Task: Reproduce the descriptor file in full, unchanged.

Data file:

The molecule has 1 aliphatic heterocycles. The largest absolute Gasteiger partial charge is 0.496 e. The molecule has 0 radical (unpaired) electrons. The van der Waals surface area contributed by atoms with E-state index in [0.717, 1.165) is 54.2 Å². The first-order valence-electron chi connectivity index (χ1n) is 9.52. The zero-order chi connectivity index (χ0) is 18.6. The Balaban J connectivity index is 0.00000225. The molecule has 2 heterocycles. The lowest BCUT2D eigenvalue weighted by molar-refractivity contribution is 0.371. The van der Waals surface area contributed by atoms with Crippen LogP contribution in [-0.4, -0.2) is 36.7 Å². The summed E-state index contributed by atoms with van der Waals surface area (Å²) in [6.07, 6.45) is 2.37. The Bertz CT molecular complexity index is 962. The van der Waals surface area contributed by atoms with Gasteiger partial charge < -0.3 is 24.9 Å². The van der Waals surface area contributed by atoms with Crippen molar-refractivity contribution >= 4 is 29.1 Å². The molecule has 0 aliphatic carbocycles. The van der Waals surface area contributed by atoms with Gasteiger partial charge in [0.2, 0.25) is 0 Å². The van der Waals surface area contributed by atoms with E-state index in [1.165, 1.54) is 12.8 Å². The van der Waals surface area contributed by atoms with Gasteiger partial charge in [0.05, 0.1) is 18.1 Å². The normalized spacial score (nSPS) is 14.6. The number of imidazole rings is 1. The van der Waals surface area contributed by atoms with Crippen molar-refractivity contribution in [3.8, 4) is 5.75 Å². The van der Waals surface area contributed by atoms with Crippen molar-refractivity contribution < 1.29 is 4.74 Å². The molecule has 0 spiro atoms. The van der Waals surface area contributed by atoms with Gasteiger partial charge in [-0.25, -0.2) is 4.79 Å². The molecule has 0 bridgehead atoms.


The molecule has 1 aliphatic heterocycles. The largest absolute Gasteiger partial charge is 0.496 e. The molecule has 0 radical (unpaired) electrons. The van der Waals surface area contributed by atoms with E-state index in [0.717, 1.165) is 54.2 Å². The first-order valence-electron chi connectivity index (χ1n) is 9.52. The zero-order chi connectivity index (χ0) is 18.6. The Balaban J connectivity index is 0.00000225. The molecule has 2 heterocycles. The lowest BCUT2D eigenvalue weighted by molar-refractivity contribution is 0.371. The van der Waals surface area contributed by atoms with Crippen LogP contribution in [-0.4, -0.2) is 36.7 Å². The summed E-state index contributed by atoms with van der Waals surface area (Å²) in [6.07, 6.45) is 2.37. The Bertz CT molecular complexity index is 962. The van der Waals surface area contributed by atoms with Gasteiger partial charge < -0.3 is 24.9 Å². The van der Waals surface area contributed by atoms with Crippen molar-refractivity contribution >= 4 is 29.1 Å². The molecule has 0 aliphatic carbocycles. The van der Waals surface area contributed by atoms with Gasteiger partial charge in [0.2, 0.25) is 0 Å². The van der Waals surface area contributed by atoms with E-state index in [1.165, 1.54) is 12.8 Å². The van der Waals surface area contributed by atoms with Gasteiger partial charge in [0.05, 0.1) is 18.1 Å². The normalized spacial score (nSPS) is 14.6. The number of imidazole rings is 1. The van der Waals surface area contributed by atoms with Crippen molar-refractivity contribution in [3.8, 4) is 5.75 Å². The van der Waals surface area contributed by atoms with Crippen molar-refractivity contribution < 1.29 is 4.74 Å². The molecule has 0 spiro atoms. The van der Waals surface area contributed by atoms with Gasteiger partial charge in [-0.25, -0.2) is 4.79 Å². The molecule has 0 bridgehead atoms.